On Sunday morning, Democratic nominee Hillary Clinton told "Fox News Sunday" that FBI Director James Comey said she was "truthful" when discussing her handling of classified information and her private email server.
"Director Comey said my answers were truthful, and what I've said is consistent with what I have told the American people," she said. "That there were decisions discussed and made to classify retroactively certain of the emails."
Clinton was responding to a question from host Chris Wallace, in which he asked her about her previous assertions that she "never sent nor received any information that was classified at the time," or anything that was "marked classified."
"After a long investigation, FBI Director James Comey said none of those things that you told the American public were true," Wallace said.
Clinton's comments here are getting some attention for stretching what Comey actually said--and would likely be getting more on Monday, were it not for the controversy over Donald Trump's very public fight with the Muslim family of a fallen U.S. soldier.
Comey announced in July that after its investigation into Clinton's email practices, the FBI was not recommending charges against her. Still, he said Clinton and her colleagues at the State Department had been "extremely careless" in their handling of "very sensitive, highly classified information."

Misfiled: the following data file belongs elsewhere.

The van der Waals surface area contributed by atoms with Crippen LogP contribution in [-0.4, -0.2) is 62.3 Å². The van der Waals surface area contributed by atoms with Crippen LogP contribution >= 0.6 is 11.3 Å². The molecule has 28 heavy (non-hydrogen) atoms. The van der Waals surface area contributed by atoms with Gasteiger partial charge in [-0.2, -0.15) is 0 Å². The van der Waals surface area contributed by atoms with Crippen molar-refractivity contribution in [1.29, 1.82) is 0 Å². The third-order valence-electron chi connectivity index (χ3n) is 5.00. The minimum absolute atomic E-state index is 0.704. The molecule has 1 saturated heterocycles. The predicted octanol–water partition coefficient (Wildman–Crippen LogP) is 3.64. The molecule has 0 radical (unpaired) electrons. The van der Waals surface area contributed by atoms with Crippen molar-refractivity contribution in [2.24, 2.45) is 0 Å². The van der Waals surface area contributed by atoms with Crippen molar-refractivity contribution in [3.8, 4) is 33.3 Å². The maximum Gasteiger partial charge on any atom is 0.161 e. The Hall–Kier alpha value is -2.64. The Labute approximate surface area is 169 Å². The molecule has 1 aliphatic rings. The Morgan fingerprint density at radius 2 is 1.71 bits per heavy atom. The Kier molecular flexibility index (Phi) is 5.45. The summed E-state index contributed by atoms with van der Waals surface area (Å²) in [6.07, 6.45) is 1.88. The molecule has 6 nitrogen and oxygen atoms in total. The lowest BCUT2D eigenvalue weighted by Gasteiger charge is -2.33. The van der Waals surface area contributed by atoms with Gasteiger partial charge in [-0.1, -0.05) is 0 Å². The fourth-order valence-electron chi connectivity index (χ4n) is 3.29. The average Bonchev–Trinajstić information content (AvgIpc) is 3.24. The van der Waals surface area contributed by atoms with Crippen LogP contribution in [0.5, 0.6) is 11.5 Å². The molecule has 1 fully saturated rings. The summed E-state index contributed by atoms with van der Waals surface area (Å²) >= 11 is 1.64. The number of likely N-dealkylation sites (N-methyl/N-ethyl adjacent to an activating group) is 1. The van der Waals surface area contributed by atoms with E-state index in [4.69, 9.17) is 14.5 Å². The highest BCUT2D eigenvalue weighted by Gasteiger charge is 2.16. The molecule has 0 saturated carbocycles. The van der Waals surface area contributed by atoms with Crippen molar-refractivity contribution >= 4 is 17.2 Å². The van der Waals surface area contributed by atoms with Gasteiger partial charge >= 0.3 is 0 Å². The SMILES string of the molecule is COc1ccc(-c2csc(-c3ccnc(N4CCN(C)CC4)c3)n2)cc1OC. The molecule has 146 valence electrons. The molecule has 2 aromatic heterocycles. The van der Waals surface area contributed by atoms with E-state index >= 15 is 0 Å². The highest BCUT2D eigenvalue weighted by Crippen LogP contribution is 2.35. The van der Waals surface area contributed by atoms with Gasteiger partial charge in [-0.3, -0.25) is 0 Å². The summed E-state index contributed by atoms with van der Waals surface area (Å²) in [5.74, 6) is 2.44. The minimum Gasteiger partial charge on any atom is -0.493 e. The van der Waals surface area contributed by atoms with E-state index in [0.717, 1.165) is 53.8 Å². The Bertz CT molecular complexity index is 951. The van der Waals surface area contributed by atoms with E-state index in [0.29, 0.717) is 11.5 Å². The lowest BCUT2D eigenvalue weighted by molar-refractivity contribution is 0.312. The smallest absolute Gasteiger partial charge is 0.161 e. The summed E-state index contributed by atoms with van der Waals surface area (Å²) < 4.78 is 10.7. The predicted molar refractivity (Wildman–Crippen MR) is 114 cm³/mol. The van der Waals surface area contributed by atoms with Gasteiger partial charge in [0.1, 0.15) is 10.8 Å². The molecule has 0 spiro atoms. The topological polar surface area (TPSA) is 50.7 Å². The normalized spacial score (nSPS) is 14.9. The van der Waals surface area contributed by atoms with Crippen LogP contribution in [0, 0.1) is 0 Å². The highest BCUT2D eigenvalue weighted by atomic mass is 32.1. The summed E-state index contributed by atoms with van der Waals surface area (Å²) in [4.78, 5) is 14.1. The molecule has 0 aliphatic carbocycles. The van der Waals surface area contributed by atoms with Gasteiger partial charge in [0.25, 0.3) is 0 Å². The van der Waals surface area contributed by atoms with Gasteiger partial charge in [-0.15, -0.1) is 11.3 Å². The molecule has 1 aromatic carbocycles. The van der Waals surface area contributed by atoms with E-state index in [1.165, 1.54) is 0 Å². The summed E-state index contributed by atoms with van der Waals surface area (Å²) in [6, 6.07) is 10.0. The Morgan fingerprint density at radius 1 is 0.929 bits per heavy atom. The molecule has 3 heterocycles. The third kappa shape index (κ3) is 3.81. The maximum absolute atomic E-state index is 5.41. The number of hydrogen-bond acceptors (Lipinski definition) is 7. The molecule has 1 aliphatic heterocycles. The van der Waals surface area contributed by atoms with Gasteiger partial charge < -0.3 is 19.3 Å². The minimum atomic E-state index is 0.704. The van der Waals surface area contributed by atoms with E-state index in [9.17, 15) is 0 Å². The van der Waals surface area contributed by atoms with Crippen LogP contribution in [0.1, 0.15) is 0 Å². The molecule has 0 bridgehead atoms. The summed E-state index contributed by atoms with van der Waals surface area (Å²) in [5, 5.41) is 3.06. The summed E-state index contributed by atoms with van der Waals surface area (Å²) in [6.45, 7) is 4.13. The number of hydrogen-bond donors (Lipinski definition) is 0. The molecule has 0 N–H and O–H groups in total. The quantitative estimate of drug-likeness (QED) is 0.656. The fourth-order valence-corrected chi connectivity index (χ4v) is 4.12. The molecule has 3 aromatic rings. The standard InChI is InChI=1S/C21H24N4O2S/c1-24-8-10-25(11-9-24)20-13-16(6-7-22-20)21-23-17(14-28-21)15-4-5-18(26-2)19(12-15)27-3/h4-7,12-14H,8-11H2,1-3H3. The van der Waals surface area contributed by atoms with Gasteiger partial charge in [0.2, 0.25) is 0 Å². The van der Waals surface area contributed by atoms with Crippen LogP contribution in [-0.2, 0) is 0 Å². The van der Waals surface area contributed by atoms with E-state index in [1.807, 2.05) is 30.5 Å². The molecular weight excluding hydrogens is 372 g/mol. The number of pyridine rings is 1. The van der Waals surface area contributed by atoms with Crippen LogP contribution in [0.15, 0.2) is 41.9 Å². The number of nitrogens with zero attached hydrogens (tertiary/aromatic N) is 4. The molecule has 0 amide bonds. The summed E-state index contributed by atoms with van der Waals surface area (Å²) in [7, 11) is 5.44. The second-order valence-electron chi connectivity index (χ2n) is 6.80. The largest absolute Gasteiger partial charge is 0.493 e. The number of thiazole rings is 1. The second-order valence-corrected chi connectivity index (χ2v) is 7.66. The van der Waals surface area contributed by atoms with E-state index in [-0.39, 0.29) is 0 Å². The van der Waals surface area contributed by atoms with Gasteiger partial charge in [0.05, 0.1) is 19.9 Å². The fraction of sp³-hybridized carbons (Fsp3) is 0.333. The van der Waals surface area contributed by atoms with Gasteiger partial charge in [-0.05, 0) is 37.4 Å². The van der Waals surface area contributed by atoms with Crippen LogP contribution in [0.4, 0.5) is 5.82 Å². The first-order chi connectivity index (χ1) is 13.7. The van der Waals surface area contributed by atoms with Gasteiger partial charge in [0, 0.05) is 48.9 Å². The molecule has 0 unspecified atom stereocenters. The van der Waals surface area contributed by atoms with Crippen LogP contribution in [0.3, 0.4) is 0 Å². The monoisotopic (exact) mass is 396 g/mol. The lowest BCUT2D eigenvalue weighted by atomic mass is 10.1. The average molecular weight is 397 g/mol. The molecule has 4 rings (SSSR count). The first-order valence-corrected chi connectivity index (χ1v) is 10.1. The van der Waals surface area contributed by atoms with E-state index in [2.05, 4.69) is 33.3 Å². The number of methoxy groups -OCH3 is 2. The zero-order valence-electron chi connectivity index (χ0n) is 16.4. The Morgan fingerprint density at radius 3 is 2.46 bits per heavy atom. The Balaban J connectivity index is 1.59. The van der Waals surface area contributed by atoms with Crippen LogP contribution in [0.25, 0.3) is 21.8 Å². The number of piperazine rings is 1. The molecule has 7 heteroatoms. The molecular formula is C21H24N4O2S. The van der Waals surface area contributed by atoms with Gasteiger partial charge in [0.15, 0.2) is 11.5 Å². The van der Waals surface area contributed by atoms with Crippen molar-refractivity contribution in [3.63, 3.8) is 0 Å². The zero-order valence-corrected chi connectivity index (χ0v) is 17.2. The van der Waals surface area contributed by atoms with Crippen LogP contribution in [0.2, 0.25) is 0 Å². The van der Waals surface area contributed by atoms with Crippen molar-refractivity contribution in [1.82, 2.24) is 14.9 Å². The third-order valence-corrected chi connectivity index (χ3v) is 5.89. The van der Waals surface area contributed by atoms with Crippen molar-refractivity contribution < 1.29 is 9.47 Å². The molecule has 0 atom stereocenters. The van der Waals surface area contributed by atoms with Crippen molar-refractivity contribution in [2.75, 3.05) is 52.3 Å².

Comey also said there were seven e-mail threads included on her server, and in which Clinton herself participated, that "concern matters that were classified at the Top Secret/Special Access Program level when they were sent and received."
When Comey testified on the issue in front of the House Oversight Committee in July, he told chairman Jason Chaffetz (R-Utah) that "we have no basis to conclude she lied to the FBI."
But when Chaffetz followed up, asking whether she lied to the public, Comey replied: "That's a question I'm not qualified to answer. I can speak about what she said to the FBI."
Comey said that there were three emails with classified markings. Later, the State Department said two of them were marked that way in error. But there were also a number of emails that had classified information, although they weren't marked "classified."
And still, during that hearing Rep. Trey Gowdy (R-S.C.) asked Comey whether Clinton was correct in saying there was no information sent or received that was marked classified. "That's not true," Comey said. "There was classified material emailed."
In other words, Comey said Clinton did not lie to the FBI--but has not given an answer either way when it comes to whether she's lied to the American people. Clinton has publicly insisted that she did not send material classified at the time it was sent, but Comey's testimony in July indicates that was not true.